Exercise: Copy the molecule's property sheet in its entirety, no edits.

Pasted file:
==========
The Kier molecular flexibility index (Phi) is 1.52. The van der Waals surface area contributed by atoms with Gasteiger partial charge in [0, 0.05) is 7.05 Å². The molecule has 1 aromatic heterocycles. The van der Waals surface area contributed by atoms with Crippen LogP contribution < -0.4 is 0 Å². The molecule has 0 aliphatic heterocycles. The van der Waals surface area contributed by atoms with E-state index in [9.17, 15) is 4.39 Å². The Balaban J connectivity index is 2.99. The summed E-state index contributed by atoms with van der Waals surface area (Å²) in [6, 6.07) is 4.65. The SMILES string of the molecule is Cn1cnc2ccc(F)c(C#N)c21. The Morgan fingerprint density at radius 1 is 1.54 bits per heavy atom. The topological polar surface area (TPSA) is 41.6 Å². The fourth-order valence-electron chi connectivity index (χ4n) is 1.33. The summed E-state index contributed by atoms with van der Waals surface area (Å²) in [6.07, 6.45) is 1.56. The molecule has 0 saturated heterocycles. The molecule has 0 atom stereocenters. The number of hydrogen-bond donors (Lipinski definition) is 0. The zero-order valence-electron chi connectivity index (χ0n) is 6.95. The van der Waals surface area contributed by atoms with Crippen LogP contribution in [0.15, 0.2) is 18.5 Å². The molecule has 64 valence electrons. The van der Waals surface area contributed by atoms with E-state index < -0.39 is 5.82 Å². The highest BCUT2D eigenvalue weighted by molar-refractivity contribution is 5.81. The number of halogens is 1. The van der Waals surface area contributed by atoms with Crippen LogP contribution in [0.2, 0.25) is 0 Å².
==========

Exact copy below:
The Kier molecular flexibility index (Phi) is 1.52. The van der Waals surface area contributed by atoms with Gasteiger partial charge in [0, 0.05) is 7.05 Å². The molecule has 1 aromatic heterocycles. The van der Waals surface area contributed by atoms with Crippen LogP contribution < -0.4 is 0 Å². The molecule has 0 aliphatic heterocycles. The van der Waals surface area contributed by atoms with E-state index in [9.17, 15) is 4.39 Å². The Balaban J connectivity index is 2.99. The summed E-state index contributed by atoms with van der Waals surface area (Å²) in [6, 6.07) is 4.65. The SMILES string of the molecule is Cn1cnc2ccc(F)c(C#N)c21. The Morgan fingerprint density at radius 1 is 1.54 bits per heavy atom. The topological polar surface area (TPSA) is 41.6 Å². The fourth-order valence-electron chi connectivity index (χ4n) is 1.33. The summed E-state index contributed by atoms with van der Waals surface area (Å²) in [6.07, 6.45) is 1.56. The molecule has 0 saturated heterocycles. The molecule has 0 atom stereocenters. The number of hydrogen-bond donors (Lipinski definition) is 0. The zero-order valence-electron chi connectivity index (χ0n) is 6.95. The van der Waals surface area contributed by atoms with Crippen LogP contribution in [0.15, 0.2) is 18.5 Å². The molecule has 64 valence electrons. The van der Waals surface area contributed by atoms with E-state index < -0.39 is 5.82 Å². The highest BCUT2D eigenvalue weighted by molar-refractivity contribution is 5.81. The number of halogens is 1. The van der Waals surface area contributed by atoms with Crippen LogP contribution in [0.2, 0.25) is 0 Å².